One of the dangers of sharing a public restroom with the rest of your building is that, at any time and without warning, other people can render it utterly uninhabitable. I work in a fairly small office, in a building shared with several other similar offices. Every floor shares a single common restroom for each gender.

Our men's room suffers frequent (almost daily) assaults from one individual who seems to be suffering from a severe fiber deficiency. In our office, we've taken to referring to this man as the "Sh*t Cannon". If you don't have the good fortune to get your business done before the Cannon fires, just forget about it, because it's not happening afterwards.

The other day, one of my co-workers came back from the men's room with an oddly triumphant expression on his face.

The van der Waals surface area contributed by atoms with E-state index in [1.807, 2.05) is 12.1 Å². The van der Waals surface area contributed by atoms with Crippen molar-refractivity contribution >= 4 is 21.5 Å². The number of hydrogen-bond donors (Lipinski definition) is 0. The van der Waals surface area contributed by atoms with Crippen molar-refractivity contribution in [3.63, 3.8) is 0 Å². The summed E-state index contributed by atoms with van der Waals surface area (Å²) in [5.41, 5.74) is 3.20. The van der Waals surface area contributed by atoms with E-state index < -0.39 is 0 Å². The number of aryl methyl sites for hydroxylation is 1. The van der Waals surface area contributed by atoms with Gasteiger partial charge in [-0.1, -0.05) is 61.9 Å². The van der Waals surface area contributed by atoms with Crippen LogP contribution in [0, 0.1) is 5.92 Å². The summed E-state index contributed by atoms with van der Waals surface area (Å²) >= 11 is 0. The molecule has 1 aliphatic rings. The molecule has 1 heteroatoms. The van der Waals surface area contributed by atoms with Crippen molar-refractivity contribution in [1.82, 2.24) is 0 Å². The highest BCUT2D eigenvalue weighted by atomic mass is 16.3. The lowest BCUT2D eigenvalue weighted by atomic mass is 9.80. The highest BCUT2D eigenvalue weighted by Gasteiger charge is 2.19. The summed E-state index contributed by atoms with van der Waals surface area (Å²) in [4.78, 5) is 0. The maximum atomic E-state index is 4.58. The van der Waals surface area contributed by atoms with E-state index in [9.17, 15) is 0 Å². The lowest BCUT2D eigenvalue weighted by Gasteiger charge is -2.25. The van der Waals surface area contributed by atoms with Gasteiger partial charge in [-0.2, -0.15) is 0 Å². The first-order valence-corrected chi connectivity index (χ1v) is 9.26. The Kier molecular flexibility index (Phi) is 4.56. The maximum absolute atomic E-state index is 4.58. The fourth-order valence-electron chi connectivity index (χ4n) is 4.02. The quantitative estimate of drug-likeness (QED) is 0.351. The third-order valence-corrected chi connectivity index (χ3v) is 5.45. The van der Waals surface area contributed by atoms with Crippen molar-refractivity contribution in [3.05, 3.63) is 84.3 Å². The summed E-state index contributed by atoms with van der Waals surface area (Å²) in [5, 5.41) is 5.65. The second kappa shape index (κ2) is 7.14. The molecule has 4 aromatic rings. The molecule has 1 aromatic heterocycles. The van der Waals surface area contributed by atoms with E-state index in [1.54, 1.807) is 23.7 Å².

"What're you so happy about, Bob?" I asked.

"You may refer to me as Saint Bob," he replied.

"Saint Bob?"

He nodded. "Oh yeah. Because that bathroom's just been canonized."

What I'm trying to say is: sometimes, you need to find little ways to motivate yourself.

* * * * *

Tuesday, January 15, 2008

This is what we're reduced to without Whedon

From a comment thread on The AV Club's message boards, regarding Terminator: The Sarah Connor Chronicles:

i also feel the need to watch anything starring a cast member from firefly, be it this or a made-for-abc-family movie about a sorority that turns out to be a coven, so really watching this series is beyond my control.

7:01 AM Mon January 14, 2008

I watched half a Lifetime movie the other day because it had Fred in it. This was a step up.

11:57 AM Mon January 14, 2008

You know, it's people like this that are hurt most by the writer's strike. The bloggers...won't somebody please think of the bloggers?